Shortly after the 9/11 attacks of 2001, the non-profit Ad Council put out the famous public service announcement "I Am an American."
Featuring pretty much every possible ethnic group on this continent, all join in declaring that they are, in fact, an American.
This ad thoroughly disgusted me when it came out and made me question what being an American actually means. American in my mind still stood for being a normal White person who can speak English. Little did I know it just means living here. I thought America was actually a country, not a great Lockean shopping mall.
But this commercial truly shows that this country no longer has an actual culture or people--it is simply one big strip mall where any person can be a part of. 9/11 spawned more "Diversity is our strength" rhetoric than any other could possibly conjure up. It was of course a sham, and our diversity led us back to our atomized society shortly after the dust settled and people went back to shopping.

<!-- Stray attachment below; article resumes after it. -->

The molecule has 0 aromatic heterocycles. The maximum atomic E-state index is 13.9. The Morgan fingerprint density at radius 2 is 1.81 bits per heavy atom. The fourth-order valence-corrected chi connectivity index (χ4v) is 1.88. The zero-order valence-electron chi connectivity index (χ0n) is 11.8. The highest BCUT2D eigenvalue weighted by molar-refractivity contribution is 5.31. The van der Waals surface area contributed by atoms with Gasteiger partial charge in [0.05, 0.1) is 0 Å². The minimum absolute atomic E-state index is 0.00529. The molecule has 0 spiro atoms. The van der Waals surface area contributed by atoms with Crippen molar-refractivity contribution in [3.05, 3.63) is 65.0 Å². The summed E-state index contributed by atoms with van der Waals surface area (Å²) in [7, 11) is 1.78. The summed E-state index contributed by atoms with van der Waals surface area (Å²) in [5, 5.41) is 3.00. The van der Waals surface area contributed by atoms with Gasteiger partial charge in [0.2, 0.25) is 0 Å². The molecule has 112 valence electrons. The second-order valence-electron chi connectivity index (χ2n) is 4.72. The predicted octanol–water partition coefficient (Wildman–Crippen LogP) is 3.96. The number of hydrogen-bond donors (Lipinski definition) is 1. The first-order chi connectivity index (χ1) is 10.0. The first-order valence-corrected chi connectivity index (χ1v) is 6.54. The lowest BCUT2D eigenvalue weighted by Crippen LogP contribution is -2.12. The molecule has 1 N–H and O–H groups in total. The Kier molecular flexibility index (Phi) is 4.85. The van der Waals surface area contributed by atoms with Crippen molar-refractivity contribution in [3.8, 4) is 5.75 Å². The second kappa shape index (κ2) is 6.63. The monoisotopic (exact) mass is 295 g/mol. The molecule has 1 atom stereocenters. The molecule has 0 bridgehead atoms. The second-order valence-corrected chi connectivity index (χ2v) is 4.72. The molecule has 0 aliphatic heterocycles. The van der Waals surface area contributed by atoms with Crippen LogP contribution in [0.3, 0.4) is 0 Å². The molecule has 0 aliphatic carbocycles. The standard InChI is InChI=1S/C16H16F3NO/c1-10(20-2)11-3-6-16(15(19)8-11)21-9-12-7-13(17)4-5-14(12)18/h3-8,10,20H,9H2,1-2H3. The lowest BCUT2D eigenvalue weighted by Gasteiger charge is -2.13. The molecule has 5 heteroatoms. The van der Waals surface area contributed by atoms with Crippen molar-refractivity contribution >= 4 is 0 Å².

The other "Diversity is Strength" moment I remember from the time period besides this ad was an episode of the MTV reality show The Real World where cast members took a break from arguing about who's fucking who to memorialize 9/11. The Real World was a show that celebrated throwing together diverse individuals into one house and letting the sparks fly. The show was driven by constant tension between cast members--rarely giving the impression that diversity led to any type of meaningful cohesion. After the 9/11 episode, the cast members quickly went back to being drama queens and bickering over each other’s sex lives--showcasing how America quickly reverted to its old, divided self after the rubble was cleared.
While the updated ad claims we are still "one" 10 years later, that couldn't be further from the truth. E pluribus unum I think not. Without a real people and culture to go with America, we don't count as a real nation. When a whole host of people with absolutely nothing in common can say they are an American, that means being American doesn't extend beyond a piece of paper
#NeverForget we don't live in a real country.
But maybe one day we can say we do.